Conference News

A Troubling Prognosis: Disparities and Health Outcome

Monday, March 5, 2018
2:00 pm - 3:30 pm - Bayshore Ballroom

By every measure — including life expectancy, infant mortality, and rates of heart disease and cancer — minorities have worse outcomes, even after controlling for education and income. Social policies that foster segregation, discriminatory employment and housing practices, and inequities in the justice system can all have dire health consequences. Pediatric populations from minority groups have had persistently poor outcomes despite earlier state and federal policies targeted at improving access. In light of ongoing changes in health and healthcare delivery, how do we identify key programs and policies that can potentially improve these outcomes and change the course for the future of minority children?

About the Presenter

Garth Graham, MD, MPH

Garth Graham, MD, MPH, is president of the Aetna Foundation. In his role, Dr. Graham is responsible for the Foundation’s philanthropic work, including its grant-making strategies to improve the health of people from underserved communities and increase their access to high-quality health care.

Dr. Graham previously served as deputy assistant secretary in the U.S. Department of Health and Human Services, where he also led the Office of Minority Health. His numerous achievements include implementing key health equity provisions of the Affordable Care Act and guiding the development of the first federal action plan to eliminate health disparities under the Obama administration.

Immediately prior to joining the Aetna Foundation, Dr. Graham was the assistant dean for health policy and chief of health services research at the University of Florida School of Medicine in Gainesville. There he was the principal investigator on a number of grants related to improving health outcomes in underserved populations.

Dr. Graham is a widely recognized researcher, writer and editor on health disparities. He has authored articles that have been published in the Journal of the American Medical Association, Health Affairs and Circulation. He has served on the faculty of the University of Florida School of Medicine and Harvard Medical School. He has also served on a number of boards including Institute of Medicine Board on Population Health, World Health Organization Scientific Group on Equity Analysis and Research, Board of Directors of Physicians for Human Rights and he was appointed to the Federal Coordinating Council on Comparative Effectiveness Research. He was also named the Distinguished Millennium Visiting Scholar at Columbia University.

Dr. Graham holds a medical degree from Yale School of Medicine, a master’s in public health from Yale School of Public Health and a bachelor of science in biology from Florida International University in Miami. He completed clinical training at Massachusetts General Hospital and Johns Hopkins where he trained in cardiology and interventional cardiology. He holds three board certifications including internal medicine, cardiology and interventional cardiology. He also serves as an Associate Professor of Medicine at the University Of Connecticut School Of Medicine.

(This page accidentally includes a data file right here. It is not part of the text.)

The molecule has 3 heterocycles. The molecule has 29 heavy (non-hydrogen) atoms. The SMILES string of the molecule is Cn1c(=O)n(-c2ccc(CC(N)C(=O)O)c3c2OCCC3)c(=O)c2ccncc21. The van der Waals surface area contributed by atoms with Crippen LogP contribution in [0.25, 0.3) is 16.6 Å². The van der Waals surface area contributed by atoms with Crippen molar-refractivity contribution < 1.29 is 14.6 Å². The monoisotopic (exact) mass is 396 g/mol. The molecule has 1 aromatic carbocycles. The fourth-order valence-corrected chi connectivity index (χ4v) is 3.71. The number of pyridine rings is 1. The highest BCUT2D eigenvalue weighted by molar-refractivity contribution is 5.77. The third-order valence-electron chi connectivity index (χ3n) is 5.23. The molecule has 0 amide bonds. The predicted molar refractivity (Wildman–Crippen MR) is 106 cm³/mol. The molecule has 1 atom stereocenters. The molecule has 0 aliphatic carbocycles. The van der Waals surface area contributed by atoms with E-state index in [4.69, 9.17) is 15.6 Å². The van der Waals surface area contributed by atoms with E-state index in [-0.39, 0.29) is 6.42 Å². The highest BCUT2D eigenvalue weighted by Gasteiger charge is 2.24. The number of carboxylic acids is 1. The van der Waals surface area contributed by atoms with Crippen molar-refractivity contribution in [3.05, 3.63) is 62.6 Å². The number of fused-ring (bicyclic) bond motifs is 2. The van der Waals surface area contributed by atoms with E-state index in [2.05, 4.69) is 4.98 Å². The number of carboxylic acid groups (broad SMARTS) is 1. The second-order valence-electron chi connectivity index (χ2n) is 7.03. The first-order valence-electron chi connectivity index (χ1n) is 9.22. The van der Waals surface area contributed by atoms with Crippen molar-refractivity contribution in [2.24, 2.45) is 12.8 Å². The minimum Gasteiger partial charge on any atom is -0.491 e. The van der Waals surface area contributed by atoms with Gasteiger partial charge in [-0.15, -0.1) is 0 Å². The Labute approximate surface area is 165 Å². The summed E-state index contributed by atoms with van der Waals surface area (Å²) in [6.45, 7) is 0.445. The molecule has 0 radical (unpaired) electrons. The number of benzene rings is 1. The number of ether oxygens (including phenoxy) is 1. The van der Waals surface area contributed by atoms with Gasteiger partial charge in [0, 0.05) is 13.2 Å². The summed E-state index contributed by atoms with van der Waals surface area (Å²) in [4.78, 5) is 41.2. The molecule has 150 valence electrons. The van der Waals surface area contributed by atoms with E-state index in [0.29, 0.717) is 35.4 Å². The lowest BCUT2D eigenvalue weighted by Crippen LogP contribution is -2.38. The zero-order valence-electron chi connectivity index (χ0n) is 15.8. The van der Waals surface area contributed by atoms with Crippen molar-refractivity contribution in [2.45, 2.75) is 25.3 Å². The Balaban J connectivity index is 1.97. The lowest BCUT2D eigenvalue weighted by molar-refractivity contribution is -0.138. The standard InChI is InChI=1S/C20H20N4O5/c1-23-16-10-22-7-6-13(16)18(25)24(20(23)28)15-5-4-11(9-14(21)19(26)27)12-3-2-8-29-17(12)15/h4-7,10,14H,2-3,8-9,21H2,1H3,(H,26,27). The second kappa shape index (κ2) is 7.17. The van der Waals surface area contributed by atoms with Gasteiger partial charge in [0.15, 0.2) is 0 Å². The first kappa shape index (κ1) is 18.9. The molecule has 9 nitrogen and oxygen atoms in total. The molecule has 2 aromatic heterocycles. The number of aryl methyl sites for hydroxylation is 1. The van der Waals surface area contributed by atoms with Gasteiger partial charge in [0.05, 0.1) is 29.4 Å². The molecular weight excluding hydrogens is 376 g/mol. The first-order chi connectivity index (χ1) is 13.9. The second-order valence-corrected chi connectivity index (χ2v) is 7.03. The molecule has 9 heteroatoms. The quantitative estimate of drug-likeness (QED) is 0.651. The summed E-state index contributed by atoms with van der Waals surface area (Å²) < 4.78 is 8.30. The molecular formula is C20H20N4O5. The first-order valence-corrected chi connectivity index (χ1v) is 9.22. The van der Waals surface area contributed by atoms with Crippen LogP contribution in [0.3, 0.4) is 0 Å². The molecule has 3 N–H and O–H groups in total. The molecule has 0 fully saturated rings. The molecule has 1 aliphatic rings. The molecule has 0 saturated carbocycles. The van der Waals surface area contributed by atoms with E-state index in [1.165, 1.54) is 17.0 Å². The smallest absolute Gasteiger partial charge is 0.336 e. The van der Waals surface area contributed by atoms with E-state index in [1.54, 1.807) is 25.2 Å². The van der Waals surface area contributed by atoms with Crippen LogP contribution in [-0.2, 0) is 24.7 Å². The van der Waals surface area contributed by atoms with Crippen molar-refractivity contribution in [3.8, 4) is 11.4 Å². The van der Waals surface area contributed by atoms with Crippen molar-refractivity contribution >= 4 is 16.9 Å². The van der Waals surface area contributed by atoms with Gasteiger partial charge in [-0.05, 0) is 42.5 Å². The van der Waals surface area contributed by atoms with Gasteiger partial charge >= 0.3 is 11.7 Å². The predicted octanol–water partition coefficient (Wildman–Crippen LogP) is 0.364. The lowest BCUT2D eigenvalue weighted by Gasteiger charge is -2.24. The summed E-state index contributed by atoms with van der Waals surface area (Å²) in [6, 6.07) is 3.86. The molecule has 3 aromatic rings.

Plenary presentations are available on the plenary page under the Agenda section. There will be an icon listed next to the plenary title if the presenters made the presentation available.

Session presentations are also available on the "Symposia, Papers and Posters" session pages. There will also be an icon listed next to the presentation title if the presenters made the presentation available.

Please note that there are no posters nor handouts from the two poster sessions posted.


Note: The icon denotes this session is part of the Emerging Adult track.

Poster 101
A closer look at the misuse of benzodiazepines among adolescents
Khary Rigg, PhD, Elizabeth Blaney, University of South Florida, Tampa, FL; Jason Ford, PhD, University of Central Florida, Orlando, FL

The misuse of benzodiazepines (BZs) among adolescents is an important issue within the field of behavioral health. Though a considerable amount of research attention is paid to prescription medication misuse, a relatively small number of studies focus on adolescent BZ misuse. As a result, little is known about the epidemiology of adolescent BZ misuse and the demographic and psychosocial factors that place young people at-risk. This poster presentation will describe the extent, drivers, and consequences of BZ misuse among teenagers and young adults. Additionally, the authors estimated logistic regression models using data from the National Survey of Drug Use and Health to determine which factors were associated with an increased risk of BZ misuse. These findings help to describe the psychosocial profile of adolescent BZ misusers which should increase the ability of clinicians to identify patients who may be at greater risk for misuse. This study is particularly important within the context of psychiatry, where a clearer understanding of adolescent BZ misuse is critical for informing prevention efforts and developing best practices for prescribing BZs.

 Poster 102
  Improving health outcomes of transition age foster youth: The COACHES program
David Bolt, MSW, Earlie Rockette, RNP, MN, Candace Body, Ed.D, LPC,
Georgia Families 360°, Amerigroup Community Care, Atlanta, GA